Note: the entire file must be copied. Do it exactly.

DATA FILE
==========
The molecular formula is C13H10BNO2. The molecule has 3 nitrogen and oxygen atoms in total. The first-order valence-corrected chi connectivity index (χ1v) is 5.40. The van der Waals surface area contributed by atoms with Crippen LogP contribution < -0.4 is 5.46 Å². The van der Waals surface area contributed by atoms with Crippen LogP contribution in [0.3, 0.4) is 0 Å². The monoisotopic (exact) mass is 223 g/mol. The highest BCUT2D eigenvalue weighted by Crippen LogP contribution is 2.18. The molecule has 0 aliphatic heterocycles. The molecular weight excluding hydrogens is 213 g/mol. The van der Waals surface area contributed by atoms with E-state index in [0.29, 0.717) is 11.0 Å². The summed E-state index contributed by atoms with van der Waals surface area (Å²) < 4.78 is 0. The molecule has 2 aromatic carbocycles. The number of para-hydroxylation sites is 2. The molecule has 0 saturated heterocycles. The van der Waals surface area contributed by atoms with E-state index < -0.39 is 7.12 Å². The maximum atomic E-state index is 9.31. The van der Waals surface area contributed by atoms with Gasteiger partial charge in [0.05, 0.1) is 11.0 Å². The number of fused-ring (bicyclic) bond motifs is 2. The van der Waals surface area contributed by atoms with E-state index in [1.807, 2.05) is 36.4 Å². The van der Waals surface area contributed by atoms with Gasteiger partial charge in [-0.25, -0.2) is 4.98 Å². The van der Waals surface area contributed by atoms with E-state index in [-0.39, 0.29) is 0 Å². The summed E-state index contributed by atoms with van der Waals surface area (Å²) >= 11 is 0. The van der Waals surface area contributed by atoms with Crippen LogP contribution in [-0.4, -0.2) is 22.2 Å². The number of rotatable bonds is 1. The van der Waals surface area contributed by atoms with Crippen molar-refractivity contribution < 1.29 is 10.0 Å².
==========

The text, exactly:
The molecular formula is C13H10BNO2. The molecule has 3 nitrogen and oxygen atoms in total. The first-order valence-corrected chi connectivity index (χ1v) is 5.40. The van der Waals surface area contributed by atoms with Crippen LogP contribution < -0.4 is 5.46 Å². The van der Waals surface area contributed by atoms with Crippen LogP contribution in [0.3, 0.4) is 0 Å². The monoisotopic (exact) mass is 223 g/mol. The highest BCUT2D eigenvalue weighted by Crippen LogP contribution is 2.18. The molecule has 0 aliphatic heterocycles. The molecular weight excluding hydrogens is 213 g/mol. The van der Waals surface area contributed by atoms with E-state index in [0.29, 0.717) is 11.0 Å². The summed E-state index contributed by atoms with van der Waals surface area (Å²) < 4.78 is 0. The molecule has 2 aromatic carbocycles. The number of para-hydroxylation sites is 2. The molecule has 0 saturated heterocycles. The van der Waals surface area contributed by atoms with E-state index < -0.39 is 7.12 Å². The maximum atomic E-state index is 9.31. The van der Waals surface area contributed by atoms with Gasteiger partial charge in [0.05, 0.1) is 11.0 Å². The number of fused-ring (bicyclic) bond motifs is 2. The van der Waals surface area contributed by atoms with E-state index in [1.807, 2.05) is 36.4 Å². The van der Waals surface area contributed by atoms with Gasteiger partial charge in [-0.25, -0.2) is 4.98 Å². The van der Waals surface area contributed by atoms with E-state index in [-0.39, 0.29) is 0 Å². The summed E-state index contributed by atoms with van der Waals surface area (Å²) >= 11 is 0. The van der Waals surface area contributed by atoms with Crippen LogP contribution in [-0.4, -0.2) is 22.2 Å². The number of rotatable bonds is 1. The van der Waals surface area contributed by atoms with Crippen molar-refractivity contribution < 1.29 is 10.0 Å².